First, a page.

We have been farming at Project Spectra for close to a year. The rooftop conditions are especially challenging with the heat and wind. Only certain plants that can adapt to these conditions do better at our garden, like beans and legumes.
During the school holidays, we decided to do some soil amendment by adding biochar. Terra preta is man-made soil created by an ancient farming method in the Amazon Basin between 450 BC to AD 950. It literally means “black earth” because of the high charcoal and humus content in the soil. The ancient farmers have digging charcoal into the soil sometimes up to a depth of 2 meters. There are a few reasons for doing so:
- Biochar reduces nutrient leaching which is a major problem in places with very high rainfall, like the Amazon Rainforest and Singapore. Much of the plant nutrients are water-soluble and they get washed away during a heavy rain into the rivers (or in the case of SIngapore, the drains). Charcoal is extremely porous so they have a very high surface area to volume ratio and these pores hold on to the nutrients.
- The high porosity characteristic of charcoal also encourages microbial activities in the soil. They provide spaces for bacterial and fungi that help with the ecosystem of the soil.
- Biochar is slightly alkaline and helps to balance the pH of tropical soil, which is typically acidic.
- Biochar helps to moderate the wet and dry cycles in the soil. The numerous pores absorb moisture when the soil is wet and release them when the soil is dry. The roots of most plants enjoy a condition where it is moist enough but not too wet that they suffocate without air.
- Lastly, biochar will last a very long time in the soil. Unlike compost or ash, it doesn’t break down. This is why we still find Terra Preta in the Amazon after thousands of years. Talk about permanent agriculture!
We ordered a jumbo bag of biochar from a manufacturer of charcoal in Singapore. They can only sell the bigger pieces of charcoal and are left with the small bits and powder. We mixed the biochar into the soil with compost. In the process, we got very black ourselves!
I read that it takes some time for the biochar to get “charged”. When they are mixed into the soil and uncharged, they will absorb lots of nutrients from the surrounding. This might rob nutrients from the plants in the short term. However the benefits start to show after they have absorbed enough nutrients to be charged.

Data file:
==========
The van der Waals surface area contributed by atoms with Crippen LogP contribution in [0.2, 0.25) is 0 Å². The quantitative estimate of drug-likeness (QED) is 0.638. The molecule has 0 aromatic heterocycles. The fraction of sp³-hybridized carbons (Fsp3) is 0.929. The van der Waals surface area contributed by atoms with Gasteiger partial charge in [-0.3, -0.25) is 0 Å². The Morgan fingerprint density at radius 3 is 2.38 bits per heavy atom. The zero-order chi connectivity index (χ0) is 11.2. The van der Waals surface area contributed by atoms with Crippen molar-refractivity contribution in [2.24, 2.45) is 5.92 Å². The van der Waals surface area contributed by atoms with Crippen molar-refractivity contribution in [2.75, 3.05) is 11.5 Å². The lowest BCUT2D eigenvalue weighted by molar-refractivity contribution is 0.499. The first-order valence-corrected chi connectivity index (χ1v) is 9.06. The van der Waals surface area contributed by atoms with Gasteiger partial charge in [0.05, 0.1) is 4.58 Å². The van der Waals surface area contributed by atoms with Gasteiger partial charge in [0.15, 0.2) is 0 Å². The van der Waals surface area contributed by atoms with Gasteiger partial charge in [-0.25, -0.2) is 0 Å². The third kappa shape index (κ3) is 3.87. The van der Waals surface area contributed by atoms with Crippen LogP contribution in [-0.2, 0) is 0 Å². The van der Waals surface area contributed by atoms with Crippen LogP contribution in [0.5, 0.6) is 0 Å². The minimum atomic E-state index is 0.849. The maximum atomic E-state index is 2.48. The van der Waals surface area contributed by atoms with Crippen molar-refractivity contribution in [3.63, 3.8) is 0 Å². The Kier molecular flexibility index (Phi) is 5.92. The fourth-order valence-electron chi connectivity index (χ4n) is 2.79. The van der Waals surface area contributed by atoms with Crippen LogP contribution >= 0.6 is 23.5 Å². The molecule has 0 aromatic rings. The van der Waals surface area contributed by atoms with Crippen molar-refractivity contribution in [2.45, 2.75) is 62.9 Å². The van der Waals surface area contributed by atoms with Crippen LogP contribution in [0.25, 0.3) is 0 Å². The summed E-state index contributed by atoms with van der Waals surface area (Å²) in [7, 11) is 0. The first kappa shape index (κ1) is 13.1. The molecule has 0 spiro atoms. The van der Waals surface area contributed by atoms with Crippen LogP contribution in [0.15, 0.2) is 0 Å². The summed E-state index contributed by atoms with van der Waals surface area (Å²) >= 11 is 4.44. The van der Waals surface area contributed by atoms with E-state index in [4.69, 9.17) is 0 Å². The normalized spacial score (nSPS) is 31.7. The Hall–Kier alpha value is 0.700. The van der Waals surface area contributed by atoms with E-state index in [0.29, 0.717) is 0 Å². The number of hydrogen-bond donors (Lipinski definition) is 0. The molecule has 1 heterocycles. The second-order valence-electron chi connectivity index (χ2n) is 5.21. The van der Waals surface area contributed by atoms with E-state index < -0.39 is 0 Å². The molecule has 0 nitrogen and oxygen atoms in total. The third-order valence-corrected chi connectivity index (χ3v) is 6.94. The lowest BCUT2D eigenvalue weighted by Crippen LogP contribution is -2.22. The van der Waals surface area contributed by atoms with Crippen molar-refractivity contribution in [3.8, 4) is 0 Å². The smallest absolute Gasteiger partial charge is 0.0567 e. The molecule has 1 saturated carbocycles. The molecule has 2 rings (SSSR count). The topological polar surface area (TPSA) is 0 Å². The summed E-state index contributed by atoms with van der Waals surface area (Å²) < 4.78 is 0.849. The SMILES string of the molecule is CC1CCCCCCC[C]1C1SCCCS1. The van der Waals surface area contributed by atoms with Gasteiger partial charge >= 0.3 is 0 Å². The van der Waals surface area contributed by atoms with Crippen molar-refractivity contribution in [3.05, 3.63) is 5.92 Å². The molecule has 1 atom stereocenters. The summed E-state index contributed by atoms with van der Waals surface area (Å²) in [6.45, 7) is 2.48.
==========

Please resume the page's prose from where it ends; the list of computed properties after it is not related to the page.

We planted some lettuce and malabar spinach seedlings very soon after adding the biochar. They are doing ok but I wouldn’t say fantastic. Only time would tell whether we have created Terra Preta!
Using Urine as Fertilizer
Something else that we have been trying is using urine as fertilizer. Compared to manure,
- Urine can be used instantly after dilution.
- It is higher in nitrogen and other nutrients.
- It is already in liquid form and the water-soluble nutrients will be directly available for the plants to absorb.
- It is sterile and doesn’t contain the pathogens in manure. Traditionally urine has been used to wash wounds to protect against infection.
The important thing to remember is that without dilution, urine can be so rich that it burns the young plants. Don’t leave it for too long as well because it starts to smell after a while.
We did a small experiment on two batches of eggplants that we transplanted from pots. The results are below with the urine fertilized ones on the left. They are significantly bigger and look healthier. However I have to admit that I was probably biased which undermined the scientific validity of the experiment! The urine fertilized batch were transplanted a few days earlier and probably a little bigger when transplanted…
3 thoughts on “Creating Terra Preta and Using Urine to Fertilize”
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With the biochar, I followed a recipe I found by one of the Gardening Australia gardeners, Peter Cundall. I tried it out with my corn crop and it seems to be working well in my Australian garden plot (according to pics that my bf sent me). After pulverising charcoal from our woodfires to small pieces, I soaked it in fish emulsion and seaweed emulsion, more can be added to it if you like (see here http://www.weeklytimesnow.com.au/country-living/gardening/peter-cundall-organic-charcoal-good-for-your-greens/story-fnkeranf-1227583724864). Might have to take note of some of the biochars available on the market. I bought one in SG, and it was around 7.5.
Yes I heard “charging” them with nutrients is helpful. I didn’t charge them beforehand so perhaps the veggies suffered a little. But they are really thriving now after a few weeks.